The school year is soon coming to an end. Do you find yourself asking if, after the year is almost over, your child has truly learned to read?
Your child reads the words but can't remember the who, what, where, when, why and how of a story?
Here are some tip for your child to become a better reader with your support:
*Question--Think about why, What part is confusing, how could you make that part clear for your self. Talk through it aloud. What information are you missing that would help you enjoy this story more.
*Picture it-- After a chapter, write down three things that happened and what was the consequence or effect. Make flash cards of events in the story and put them in order.What happened first? And after that? Find the beginning, middle and ending of a story.
*Relate the story to your child-- What do you think about a character’s actions. Have you ever felt the same way the character feels? Is there some thing in the story similar to (or different than) a something in your own life?
*Summarize often--From itme to time, summarize for yourself what has happened.In a few words,What’s it about? What was the main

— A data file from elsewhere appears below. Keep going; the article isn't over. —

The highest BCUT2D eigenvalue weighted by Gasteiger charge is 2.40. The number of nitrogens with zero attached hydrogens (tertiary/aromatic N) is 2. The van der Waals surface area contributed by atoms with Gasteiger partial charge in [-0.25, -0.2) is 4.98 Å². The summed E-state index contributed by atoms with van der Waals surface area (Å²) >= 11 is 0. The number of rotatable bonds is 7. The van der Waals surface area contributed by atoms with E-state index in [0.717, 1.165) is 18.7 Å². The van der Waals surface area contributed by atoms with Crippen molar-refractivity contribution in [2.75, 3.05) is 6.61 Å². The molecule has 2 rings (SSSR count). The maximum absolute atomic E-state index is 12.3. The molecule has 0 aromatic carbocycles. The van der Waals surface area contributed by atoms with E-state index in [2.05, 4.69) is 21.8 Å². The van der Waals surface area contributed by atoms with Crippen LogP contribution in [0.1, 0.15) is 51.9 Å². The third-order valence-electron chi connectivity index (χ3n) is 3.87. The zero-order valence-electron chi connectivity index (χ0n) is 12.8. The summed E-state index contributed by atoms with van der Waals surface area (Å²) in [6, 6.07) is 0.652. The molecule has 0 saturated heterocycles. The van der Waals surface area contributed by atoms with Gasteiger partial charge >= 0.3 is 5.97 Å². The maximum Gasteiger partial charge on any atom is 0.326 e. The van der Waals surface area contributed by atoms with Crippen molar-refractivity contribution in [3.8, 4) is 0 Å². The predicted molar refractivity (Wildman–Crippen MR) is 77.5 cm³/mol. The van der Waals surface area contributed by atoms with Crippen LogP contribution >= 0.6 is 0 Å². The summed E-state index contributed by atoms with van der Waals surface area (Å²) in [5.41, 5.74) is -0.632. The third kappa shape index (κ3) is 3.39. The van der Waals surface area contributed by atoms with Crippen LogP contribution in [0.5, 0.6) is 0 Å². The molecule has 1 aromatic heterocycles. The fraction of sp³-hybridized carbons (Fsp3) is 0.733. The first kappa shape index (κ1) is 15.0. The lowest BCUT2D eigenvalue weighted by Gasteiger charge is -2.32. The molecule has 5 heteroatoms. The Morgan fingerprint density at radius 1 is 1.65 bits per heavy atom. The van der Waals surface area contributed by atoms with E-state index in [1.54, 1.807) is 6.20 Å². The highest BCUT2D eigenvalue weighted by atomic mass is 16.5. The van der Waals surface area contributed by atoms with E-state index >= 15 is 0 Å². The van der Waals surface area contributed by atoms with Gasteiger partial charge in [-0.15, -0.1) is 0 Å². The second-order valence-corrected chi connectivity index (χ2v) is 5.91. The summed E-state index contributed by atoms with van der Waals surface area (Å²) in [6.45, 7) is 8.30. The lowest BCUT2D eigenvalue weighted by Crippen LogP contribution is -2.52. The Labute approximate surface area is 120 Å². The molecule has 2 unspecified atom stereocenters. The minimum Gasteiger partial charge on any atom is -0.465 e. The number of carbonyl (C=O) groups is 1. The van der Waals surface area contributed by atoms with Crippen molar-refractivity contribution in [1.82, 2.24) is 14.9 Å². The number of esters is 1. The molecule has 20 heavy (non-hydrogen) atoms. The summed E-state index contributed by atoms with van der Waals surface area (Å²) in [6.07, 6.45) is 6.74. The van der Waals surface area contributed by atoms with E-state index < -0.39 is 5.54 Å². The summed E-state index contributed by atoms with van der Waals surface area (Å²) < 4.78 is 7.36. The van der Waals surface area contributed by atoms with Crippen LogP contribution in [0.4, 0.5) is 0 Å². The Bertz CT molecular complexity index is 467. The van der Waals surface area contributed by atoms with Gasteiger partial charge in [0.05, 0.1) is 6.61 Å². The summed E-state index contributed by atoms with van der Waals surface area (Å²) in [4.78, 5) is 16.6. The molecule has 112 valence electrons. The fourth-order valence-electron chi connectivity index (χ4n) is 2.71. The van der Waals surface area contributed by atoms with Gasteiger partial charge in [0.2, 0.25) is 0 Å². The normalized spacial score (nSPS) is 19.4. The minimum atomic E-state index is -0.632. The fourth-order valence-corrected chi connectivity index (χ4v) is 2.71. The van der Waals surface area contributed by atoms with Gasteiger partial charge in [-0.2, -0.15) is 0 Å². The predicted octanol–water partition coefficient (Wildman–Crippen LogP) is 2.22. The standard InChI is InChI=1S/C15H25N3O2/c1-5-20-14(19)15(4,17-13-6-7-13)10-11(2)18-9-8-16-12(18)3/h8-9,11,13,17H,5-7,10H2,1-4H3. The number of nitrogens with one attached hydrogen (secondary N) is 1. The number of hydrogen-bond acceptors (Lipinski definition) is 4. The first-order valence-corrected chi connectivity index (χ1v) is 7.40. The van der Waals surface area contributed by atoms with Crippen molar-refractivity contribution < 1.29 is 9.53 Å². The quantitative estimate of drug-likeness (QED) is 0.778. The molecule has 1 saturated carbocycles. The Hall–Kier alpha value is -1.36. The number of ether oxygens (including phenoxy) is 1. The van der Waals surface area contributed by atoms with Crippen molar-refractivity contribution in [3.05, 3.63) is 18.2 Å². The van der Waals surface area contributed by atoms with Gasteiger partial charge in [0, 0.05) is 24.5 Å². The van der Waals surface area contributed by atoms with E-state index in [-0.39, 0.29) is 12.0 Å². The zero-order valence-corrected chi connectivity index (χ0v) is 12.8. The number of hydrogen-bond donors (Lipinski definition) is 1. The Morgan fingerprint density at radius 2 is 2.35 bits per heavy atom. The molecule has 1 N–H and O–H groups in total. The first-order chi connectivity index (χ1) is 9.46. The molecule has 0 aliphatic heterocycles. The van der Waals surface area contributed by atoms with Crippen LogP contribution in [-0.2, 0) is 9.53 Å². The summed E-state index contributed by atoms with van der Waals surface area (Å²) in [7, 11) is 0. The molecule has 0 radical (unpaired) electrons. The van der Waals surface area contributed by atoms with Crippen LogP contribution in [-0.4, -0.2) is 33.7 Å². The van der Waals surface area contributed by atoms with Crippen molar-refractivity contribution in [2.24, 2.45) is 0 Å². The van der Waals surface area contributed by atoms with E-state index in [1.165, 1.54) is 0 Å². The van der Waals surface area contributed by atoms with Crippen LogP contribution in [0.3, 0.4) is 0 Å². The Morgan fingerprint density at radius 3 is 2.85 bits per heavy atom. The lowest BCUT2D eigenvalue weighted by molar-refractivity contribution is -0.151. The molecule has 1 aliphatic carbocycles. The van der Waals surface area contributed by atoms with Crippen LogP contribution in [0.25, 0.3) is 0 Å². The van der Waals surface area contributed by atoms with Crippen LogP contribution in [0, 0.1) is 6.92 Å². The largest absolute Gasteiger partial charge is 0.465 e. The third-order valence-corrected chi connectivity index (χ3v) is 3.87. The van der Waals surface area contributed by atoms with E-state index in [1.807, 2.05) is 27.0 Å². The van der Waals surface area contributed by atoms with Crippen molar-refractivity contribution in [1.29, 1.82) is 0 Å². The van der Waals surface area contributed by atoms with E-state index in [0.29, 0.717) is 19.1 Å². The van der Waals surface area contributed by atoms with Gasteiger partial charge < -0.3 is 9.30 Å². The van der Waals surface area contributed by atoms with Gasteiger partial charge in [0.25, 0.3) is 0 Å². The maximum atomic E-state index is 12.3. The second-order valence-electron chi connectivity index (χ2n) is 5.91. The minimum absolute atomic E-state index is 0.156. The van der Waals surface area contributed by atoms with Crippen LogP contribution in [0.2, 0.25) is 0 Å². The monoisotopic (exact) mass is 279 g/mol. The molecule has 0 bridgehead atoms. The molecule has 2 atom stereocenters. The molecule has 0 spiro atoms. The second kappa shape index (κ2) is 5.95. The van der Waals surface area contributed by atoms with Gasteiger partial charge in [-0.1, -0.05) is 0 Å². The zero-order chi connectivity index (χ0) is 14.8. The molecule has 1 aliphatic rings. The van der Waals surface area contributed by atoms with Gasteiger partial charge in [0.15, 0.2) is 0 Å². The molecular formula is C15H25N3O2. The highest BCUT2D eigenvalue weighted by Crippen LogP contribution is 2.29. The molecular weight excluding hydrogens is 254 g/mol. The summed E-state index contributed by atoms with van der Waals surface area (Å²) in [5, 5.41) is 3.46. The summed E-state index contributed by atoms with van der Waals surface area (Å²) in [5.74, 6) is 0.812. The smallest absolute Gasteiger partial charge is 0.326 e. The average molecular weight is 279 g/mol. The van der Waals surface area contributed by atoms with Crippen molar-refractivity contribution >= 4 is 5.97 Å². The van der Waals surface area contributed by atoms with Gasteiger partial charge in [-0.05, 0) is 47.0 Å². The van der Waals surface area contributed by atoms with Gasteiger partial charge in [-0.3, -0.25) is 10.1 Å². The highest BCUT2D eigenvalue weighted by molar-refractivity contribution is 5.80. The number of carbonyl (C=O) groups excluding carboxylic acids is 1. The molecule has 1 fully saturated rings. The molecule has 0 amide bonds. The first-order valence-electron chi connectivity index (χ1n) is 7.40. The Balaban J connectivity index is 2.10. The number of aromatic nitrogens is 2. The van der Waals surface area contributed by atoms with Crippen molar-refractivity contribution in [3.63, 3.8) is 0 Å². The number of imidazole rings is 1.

point or idea of the chapter you just read? Can you explain what happened in a few sentences to someone who dpoesn't know this story?
When you walk your child through reading a story or a textbook with tips like these,you can reinforce the comprehension strategies that are taught in the classroom by practicing them with your child at home.
Teach your child to think while he or she is reading and to recognize when something doesn’t make sense.This kind of thinking is one of the keys to becoming a good student and will be invaluable for your child over a lifetime.
For more information about Huntington Learning Center, contact Norbert Weinberg, Huntington Learning Center of Encino, 818 907 5557.